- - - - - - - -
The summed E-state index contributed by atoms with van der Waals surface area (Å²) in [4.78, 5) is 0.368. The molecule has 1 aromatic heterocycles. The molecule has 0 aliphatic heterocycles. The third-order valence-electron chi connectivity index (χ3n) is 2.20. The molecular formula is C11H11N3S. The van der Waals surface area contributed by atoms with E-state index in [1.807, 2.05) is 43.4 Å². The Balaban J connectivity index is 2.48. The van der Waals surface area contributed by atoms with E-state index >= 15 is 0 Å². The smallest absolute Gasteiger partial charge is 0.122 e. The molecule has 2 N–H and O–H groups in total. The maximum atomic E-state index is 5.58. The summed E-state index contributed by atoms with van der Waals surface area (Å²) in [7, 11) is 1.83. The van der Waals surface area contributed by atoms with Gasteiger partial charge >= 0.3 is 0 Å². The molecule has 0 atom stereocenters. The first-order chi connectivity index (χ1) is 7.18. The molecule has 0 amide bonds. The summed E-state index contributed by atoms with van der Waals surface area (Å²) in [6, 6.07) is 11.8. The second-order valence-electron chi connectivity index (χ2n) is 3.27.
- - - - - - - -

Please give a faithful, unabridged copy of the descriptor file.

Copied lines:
The summed E-state index contributed by atoms with van der Waals surface area (Å²) in [4.78, 5) is 0.368. The molecule has 1 aromatic heterocycles. The molecule has 0 aliphatic heterocycles. The third-order valence-electron chi connectivity index (χ3n) is 2.20. The molecular formula is C11H11N3S. The van der Waals surface area contributed by atoms with E-state index in [1.807, 2.05) is 43.4 Å². The Balaban J connectivity index is 2.48. The van der Waals surface area contributed by atoms with E-state index >= 15 is 0 Å². The smallest absolute Gasteiger partial charge is 0.122 e. The molecule has 2 N–H and O–H groups in total. The maximum atomic E-state index is 5.58. The summed E-state index contributed by atoms with van der Waals surface area (Å²) in [7, 11) is 1.83. The van der Waals surface area contributed by atoms with Gasteiger partial charge >= 0.3 is 0 Å². The molecule has 0 atom stereocenters. The first-order chi connectivity index (χ1) is 7.18. The molecule has 0 amide bonds. The summed E-state index contributed by atoms with van der Waals surface area (Å²) in [6, 6.07) is 11.8. The second-order valence-electron chi connectivity index (χ2n) is 3.27.